ASEAN Ministers to Push for S. China Sea Agreements

According to documents obtained by VOA Khmer, ministers will stand up for 'freedom of navigation, unimpeded lawful maritime commerce, trade and over flight' More

Featured Videos

Your JavaScript is turned off or you have an old version of Adobe's Flash Player. Get the latest Flash player.
Cambodia Makes Progress Curbing Bear Tradei
X
Robert Carmichael
August 04, 2015 3:07 PM
Cambodia’s wild bears are under unprecedented pressure. Their native forests are being cut down at record rates, and China's huge demand for traditional medicine has made them targets. But experts say Cambodia's conservation efforts are setting an example that has put it well ahead of its neighbors in protecting bears. Robert Carmichael reports for VOA from Phnom Penh.
Video

Video Cambodia Makes Progress Curbing Bear Trade

Cambodia’s wild bears are under unprecedented pressure. Their native forests are being cut down at record rates, and China's huge demand for traditional medicine has made them targets. But experts say Cambodia's conservation efforts are setting an example that has put it well ahead of its neighbors in protecting bears. Robert Carmichael reports for VOA from Phnom Penh.
Video

Video Growing Number of E. Jerusalem Palestinians Seek Israeli Citizenship

Most Palestinians living in East Jerusalem have long rejected the option of full Israeli citizenship, seeing it as a betrayal to their political cause - the formation of a Palestinian state with East Jerusalem as its capital. But as that dream remains elusive, more and more Palestinians are applying for Israeli citizenship. Zlatica Hoke reports the decision is hard for many Palestinians who say they have to be pragmatic about it.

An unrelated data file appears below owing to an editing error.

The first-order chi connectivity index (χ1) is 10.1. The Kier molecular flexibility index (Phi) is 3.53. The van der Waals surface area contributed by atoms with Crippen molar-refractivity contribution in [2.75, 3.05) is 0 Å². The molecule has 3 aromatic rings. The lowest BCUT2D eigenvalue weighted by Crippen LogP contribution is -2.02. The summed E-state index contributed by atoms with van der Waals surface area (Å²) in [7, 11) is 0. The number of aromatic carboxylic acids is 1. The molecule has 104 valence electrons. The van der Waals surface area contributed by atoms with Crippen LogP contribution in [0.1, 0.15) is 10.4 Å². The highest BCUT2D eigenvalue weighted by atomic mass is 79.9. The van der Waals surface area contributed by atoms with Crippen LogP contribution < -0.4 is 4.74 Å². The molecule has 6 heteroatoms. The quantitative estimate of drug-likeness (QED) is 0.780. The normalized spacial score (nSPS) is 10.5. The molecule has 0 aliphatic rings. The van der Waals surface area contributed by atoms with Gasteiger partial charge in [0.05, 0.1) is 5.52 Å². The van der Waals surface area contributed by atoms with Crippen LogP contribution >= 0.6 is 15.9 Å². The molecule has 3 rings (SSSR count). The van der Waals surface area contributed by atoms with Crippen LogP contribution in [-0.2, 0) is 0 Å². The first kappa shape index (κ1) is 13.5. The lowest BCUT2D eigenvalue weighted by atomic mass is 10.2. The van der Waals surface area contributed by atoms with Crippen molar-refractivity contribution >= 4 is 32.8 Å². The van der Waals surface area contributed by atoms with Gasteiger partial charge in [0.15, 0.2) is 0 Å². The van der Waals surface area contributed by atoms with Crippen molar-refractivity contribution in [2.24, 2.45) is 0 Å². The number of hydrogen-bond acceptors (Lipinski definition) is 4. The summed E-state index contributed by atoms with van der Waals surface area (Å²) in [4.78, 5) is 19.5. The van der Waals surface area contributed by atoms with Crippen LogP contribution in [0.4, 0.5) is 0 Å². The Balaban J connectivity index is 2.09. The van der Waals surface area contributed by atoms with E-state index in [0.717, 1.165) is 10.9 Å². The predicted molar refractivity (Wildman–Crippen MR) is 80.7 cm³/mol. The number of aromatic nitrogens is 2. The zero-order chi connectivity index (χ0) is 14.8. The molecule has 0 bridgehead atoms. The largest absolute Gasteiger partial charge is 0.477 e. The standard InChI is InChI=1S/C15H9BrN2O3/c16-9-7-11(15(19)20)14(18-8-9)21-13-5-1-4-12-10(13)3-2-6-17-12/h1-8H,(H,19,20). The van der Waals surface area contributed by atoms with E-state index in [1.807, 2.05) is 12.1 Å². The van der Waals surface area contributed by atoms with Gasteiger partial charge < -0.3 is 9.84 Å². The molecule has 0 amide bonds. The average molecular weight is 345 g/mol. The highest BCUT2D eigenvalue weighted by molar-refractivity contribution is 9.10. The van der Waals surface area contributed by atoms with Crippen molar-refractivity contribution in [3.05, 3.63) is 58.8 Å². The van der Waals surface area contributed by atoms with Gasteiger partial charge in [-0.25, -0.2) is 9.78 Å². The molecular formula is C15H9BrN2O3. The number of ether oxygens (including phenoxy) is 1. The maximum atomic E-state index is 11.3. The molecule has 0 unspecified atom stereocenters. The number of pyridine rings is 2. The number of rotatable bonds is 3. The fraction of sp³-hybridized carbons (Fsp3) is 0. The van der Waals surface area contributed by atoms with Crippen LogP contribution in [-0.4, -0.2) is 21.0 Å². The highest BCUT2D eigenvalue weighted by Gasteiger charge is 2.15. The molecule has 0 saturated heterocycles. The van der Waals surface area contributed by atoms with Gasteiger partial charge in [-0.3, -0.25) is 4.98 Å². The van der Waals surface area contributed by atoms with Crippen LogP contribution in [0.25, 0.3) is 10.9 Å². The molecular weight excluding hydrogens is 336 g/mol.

Video

Video With No Money, More Students, African Universities Struggle

Academics from around the African continent converged in Johannesburg last week for the African Universities Summit, a chance to tackle some of the major issues facing higher education in Africa today. VOA's Anita Powell reports from Johannesburg.
Video

Video Iraqi Yazidis Fear Death of Their Community

A year ago on August 3, Islamic State militants stormed the homelands of Iraq’s Yazidi minority, killing hundreds of men and enslaving thousands of women. The scenes of desperate Yazidi families crowding on the top of Sinjar mountain without food or water spurred Kurdish fighters into action, an emergency airlift and the start of the U.S. airstrike campaign against the Islamic State Sunni extremists. VOA's Sharon Benh reports from northern Iraq.